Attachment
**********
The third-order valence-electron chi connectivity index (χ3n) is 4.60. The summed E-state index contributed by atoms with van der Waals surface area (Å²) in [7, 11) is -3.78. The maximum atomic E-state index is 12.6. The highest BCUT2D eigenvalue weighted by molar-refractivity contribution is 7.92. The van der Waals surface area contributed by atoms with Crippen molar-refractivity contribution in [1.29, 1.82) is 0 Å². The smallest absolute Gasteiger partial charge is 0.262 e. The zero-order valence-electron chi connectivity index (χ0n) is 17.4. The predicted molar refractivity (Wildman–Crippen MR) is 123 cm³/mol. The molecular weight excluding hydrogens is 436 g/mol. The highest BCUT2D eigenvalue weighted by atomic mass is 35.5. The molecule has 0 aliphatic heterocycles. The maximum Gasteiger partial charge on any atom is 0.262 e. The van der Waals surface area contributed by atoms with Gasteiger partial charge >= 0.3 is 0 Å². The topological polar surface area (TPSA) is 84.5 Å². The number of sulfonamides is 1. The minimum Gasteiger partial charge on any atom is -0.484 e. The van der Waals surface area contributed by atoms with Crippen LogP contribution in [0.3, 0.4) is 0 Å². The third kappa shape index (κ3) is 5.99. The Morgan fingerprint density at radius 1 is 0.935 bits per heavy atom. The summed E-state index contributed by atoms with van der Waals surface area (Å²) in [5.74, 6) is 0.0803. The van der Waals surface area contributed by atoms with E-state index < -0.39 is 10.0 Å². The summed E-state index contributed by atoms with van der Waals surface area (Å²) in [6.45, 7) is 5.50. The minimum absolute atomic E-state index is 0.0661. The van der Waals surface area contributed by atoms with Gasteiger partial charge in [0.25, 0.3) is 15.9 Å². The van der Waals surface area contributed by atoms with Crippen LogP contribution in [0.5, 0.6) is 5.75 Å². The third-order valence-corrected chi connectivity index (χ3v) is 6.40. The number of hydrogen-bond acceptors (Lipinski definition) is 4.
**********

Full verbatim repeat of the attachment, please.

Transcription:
The third-order valence-electron chi connectivity index (χ3n) is 4.60. The summed E-state index contributed by atoms with van der Waals surface area (Å²) in [7, 11) is -3.78. The maximum atomic E-state index is 12.6. The highest BCUT2D eigenvalue weighted by molar-refractivity contribution is 7.92. The van der Waals surface area contributed by atoms with Crippen molar-refractivity contribution in [1.29, 1.82) is 0 Å². The smallest absolute Gasteiger partial charge is 0.262 e. The zero-order valence-electron chi connectivity index (χ0n) is 17.4. The predicted molar refractivity (Wildman–Crippen MR) is 123 cm³/mol. The molecular weight excluding hydrogens is 436 g/mol. The highest BCUT2D eigenvalue weighted by atomic mass is 35.5. The molecule has 0 aliphatic heterocycles. The maximum Gasteiger partial charge on any atom is 0.262 e. The van der Waals surface area contributed by atoms with Gasteiger partial charge >= 0.3 is 0 Å². The topological polar surface area (TPSA) is 84.5 Å². The number of sulfonamides is 1. The minimum Gasteiger partial charge on any atom is -0.484 e. The van der Waals surface area contributed by atoms with Crippen LogP contribution in [0.3, 0.4) is 0 Å². The third kappa shape index (κ3) is 5.99. The Morgan fingerprint density at radius 1 is 0.935 bits per heavy atom. The summed E-state index contributed by atoms with van der Waals surface area (Å²) in [5.74, 6) is 0.0803. The van der Waals surface area contributed by atoms with E-state index < -0.39 is 10.0 Å². The summed E-state index contributed by atoms with van der Waals surface area (Å²) in [6.45, 7) is 5.50. The minimum absolute atomic E-state index is 0.0661. The van der Waals surface area contributed by atoms with Gasteiger partial charge in [0.25, 0.3) is 15.9 Å². The van der Waals surface area contributed by atoms with Crippen LogP contribution in [0.5, 0.6) is 5.75 Å². The third-order valence-corrected chi connectivity index (χ3v) is 6.40. The number of hydrogen-bond acceptors (Lipinski definition) is 4.